BERRIES TO LOOK OUT FOR
BLACKBERRIES Prolific from late summer until mid October, they’re typically used in jams and jellies, bakes and puddings, but their warm spiciness makes them a perfect base for liqueurs (see page 115).
HAWTHORN BERRIES You’ll spot these hanging in clusters of small, scarlet, pea-sized berries from September through to mid autumn. In their raw state their flesh is dense, dry and not particularly palatable, but once cooked they make a good base for jellies, and also work well in ketchups and fruit leather strips.
ELDERBERRIES Many of us pick elderflowers in the summer to make fragrant syrups and cordials, but what follows is even better. Ready to pick from late summer to mid autumn, elderberries hang in dense clusters from elder trees and make lusciously dark, velvety jellies and syrups. You can also turn them into a spiced, vitamin-packed cordial or a delicious fruit wine. A couple of things to remember – the tiny berries stain badly and when eaten raw they are slightly toxic, so make sure to cook them before eating.
ROSEHIPS Available from September to November, their bright, reddish-orange hue makes these oval-shaped berries easy to spot. Packed with vitamin C, they can be used in teas and for infusing vinegars, but we love them in a richly tangy syrup (used in cocktails, or drizzled over porridge or pancakes). Their seeds are covered in tiny hairs that will irritate your digestive system if eaten, so when you’ve cooked down the fruit be sure to double sift the purée through a piece of muslin or jelly bag.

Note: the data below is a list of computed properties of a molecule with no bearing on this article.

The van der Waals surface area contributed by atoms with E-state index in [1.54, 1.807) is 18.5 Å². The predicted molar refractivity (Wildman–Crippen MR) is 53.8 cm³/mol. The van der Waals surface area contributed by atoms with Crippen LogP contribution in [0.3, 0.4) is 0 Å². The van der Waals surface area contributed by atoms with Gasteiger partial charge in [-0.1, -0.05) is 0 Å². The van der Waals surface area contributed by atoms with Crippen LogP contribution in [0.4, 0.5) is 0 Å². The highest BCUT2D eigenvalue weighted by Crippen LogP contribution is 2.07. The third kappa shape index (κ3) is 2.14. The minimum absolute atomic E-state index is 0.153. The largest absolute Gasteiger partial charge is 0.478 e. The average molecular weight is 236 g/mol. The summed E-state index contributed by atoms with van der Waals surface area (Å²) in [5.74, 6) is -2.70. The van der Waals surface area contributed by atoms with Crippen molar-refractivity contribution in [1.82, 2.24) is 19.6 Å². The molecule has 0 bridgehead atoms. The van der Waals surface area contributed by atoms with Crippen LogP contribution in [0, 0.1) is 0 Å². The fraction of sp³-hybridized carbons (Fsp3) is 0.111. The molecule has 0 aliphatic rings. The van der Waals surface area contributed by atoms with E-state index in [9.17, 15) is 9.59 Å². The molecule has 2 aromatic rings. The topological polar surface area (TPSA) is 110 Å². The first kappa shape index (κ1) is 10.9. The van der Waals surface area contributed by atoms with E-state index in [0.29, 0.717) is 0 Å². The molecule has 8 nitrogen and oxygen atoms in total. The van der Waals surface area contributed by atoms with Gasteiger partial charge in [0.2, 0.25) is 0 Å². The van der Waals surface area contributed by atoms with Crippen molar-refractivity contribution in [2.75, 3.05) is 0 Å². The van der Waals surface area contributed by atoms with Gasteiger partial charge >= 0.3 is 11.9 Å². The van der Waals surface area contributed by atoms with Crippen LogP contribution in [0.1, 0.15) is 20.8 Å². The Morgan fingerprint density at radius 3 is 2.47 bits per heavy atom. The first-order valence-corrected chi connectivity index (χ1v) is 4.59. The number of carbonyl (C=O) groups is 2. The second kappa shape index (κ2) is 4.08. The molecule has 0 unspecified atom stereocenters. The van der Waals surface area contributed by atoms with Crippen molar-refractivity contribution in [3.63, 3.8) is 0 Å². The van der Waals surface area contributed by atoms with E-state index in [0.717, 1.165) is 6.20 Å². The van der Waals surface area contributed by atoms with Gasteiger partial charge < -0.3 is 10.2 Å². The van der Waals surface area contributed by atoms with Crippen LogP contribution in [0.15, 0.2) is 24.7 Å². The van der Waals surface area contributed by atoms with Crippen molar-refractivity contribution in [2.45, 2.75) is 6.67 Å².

SLOES These blue-black berries are unappetisingly bitter when eaten raw but add a little sugar and their tartness is transformed. They are, of course, delicious infused in gin but also make excellent jellies and sauces that go beautifully with game, or with strong cheeses (see page 115). Ready to pick from October to December.
THE BEST OF THE REST... Rowanberries – the fruit of the mountain ash tree – make a pretty, brightly coloured jelly that pairs well with roast meats. Damsons are a wild plum that make excellent fruit cheeses and liqueurs. Crab apples – smaller and more tart than their eating cousins – have high pectin levels which mean they’re a great addition to soft fruit preserves, to help them set.